Indian Point Nuclear Plant Can Withstand Seismic Activity, Officials Say

Monday, March 14, 2011

The aftermath of Japan’s 8.9-magnitude earthquake continued to worsen this weekend after power shut down a cooling system at a nuclear power plant close to Onahama.

Radiation levels inside the Fukushima Daiichi facility surged to 1,000 times more than normal, and some radiation escaped from the plant.

Japan's nuclear plant leak has moved many to consider what would happen in New York should seismic activity occur near the Indian Point nuclear plant in Buchanan, which is about 45 miles from Times Square. The company that owns it, Entergy, said its facility is secure in the face of seismic motion.

"The reactor itself is an incredibly strong vessel," said the plant's spokesman, Jerry Nappi. "It's a tank that's 10 feet-by-10 feet-by-40 feet. And that reactor vessel sits inside the containment dome. That containment dome is one of the strongest structures built by men."

The containment dome is made of concrete that's four-to-six-feet thick and reinforced by steel rebar.

"That's about as thick as my forearm," Nappi said. "It's intended to keep any sort of steam inside."

Indian Point is also built to include a safe shut-down mechanism in the event of earth shifting that stops nuclear reaction in seconds. Control rods stop the nuclear fission process and core cooling mechanisms turn on to keep the plant from heating up. Should electricity go out in the area, sets of diesel generators and batteries kick in to power running water.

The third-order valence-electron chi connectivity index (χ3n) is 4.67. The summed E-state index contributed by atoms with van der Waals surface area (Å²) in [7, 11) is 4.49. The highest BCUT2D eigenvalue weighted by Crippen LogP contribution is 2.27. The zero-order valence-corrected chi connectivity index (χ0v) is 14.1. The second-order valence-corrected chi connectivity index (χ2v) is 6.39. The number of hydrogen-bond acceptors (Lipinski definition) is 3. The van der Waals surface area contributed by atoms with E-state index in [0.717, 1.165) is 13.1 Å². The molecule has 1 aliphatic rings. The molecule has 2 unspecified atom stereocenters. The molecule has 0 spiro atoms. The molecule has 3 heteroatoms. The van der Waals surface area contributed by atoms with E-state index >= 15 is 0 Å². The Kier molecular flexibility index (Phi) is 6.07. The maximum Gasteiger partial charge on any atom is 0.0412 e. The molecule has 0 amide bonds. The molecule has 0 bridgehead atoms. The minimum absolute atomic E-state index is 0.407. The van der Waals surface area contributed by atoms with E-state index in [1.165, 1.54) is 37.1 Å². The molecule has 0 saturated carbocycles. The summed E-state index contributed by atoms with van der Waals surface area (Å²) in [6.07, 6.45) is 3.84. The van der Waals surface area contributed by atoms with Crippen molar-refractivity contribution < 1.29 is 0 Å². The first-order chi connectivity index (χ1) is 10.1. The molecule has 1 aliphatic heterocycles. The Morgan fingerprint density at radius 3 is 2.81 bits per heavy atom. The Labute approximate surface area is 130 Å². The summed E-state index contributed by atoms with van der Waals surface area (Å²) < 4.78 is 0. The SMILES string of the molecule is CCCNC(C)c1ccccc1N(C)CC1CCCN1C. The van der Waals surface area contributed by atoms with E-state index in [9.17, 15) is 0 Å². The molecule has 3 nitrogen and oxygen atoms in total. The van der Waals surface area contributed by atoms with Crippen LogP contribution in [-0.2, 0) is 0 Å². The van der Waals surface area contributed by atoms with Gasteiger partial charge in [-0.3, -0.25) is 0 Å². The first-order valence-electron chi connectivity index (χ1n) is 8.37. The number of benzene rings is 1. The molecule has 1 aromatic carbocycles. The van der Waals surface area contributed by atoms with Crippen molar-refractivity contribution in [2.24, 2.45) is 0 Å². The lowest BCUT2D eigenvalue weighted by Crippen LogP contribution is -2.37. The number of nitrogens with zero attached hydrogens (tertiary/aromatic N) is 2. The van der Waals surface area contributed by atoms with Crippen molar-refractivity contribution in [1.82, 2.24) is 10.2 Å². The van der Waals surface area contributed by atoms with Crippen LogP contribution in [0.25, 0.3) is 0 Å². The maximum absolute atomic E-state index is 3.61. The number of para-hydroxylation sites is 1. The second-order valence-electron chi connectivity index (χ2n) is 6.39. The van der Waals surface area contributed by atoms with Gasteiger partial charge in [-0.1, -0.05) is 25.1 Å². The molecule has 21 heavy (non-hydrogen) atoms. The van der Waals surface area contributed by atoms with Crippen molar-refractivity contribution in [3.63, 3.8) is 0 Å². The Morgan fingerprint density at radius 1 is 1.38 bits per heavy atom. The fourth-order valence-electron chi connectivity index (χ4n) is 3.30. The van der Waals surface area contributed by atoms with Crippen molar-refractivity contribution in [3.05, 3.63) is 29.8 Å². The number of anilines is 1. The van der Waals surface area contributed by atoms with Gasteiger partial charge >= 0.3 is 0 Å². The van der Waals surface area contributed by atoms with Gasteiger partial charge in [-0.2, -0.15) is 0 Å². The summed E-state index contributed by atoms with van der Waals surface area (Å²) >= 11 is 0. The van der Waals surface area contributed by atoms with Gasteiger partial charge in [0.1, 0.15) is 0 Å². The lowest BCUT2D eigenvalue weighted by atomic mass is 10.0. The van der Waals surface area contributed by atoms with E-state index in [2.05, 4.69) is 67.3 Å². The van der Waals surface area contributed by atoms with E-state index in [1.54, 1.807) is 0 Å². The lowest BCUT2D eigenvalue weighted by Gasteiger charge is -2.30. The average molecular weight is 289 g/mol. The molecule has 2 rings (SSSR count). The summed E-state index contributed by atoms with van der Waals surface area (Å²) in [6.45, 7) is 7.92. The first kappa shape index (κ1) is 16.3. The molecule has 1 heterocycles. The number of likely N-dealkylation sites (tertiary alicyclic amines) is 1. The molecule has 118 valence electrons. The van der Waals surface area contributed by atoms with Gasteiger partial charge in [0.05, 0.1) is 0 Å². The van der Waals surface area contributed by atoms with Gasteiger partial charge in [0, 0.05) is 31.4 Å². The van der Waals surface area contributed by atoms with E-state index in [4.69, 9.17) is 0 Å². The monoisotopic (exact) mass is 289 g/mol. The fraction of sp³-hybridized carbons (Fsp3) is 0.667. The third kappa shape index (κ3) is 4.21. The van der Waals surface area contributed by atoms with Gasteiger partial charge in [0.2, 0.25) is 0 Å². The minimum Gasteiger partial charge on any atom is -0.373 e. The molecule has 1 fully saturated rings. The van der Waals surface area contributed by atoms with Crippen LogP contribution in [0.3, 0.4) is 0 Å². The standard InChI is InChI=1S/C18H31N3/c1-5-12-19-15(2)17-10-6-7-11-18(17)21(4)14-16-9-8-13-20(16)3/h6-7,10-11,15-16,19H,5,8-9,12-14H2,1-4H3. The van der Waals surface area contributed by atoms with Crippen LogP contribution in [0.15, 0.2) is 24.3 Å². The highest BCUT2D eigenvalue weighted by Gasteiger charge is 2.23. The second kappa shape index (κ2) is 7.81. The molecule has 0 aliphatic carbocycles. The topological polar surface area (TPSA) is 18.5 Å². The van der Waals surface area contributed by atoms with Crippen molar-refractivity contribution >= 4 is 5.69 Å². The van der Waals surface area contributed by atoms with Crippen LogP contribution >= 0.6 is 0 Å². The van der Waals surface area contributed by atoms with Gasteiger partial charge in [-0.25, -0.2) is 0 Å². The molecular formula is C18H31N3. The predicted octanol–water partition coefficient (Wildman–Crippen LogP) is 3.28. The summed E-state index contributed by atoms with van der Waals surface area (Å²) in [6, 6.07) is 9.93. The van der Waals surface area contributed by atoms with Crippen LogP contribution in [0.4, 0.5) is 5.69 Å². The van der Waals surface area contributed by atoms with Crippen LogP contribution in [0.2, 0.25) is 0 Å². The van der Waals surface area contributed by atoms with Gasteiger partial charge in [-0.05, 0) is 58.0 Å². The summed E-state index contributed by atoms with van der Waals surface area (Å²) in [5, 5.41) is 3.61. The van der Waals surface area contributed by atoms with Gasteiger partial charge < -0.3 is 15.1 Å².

There are also mechanisms in place to prevent Uranium from leaking. “The Uranium pellets are about the size of a pencil eraser," Nappi said. "The pellets are clad with a ceramic coating to keep the Uranium from being in contact with the water.”

Nappi said New York tends to be a practically non-seismic region.

"The worst postulated earthquake for this region is many times smaller than what occurred in Japan. And of course, there’s no threat of a tsunami in our region," he said.

All commercially owned nuclear plants in the U.S. are regulated by the Nuclear Regulatory Commission (N.R.C.).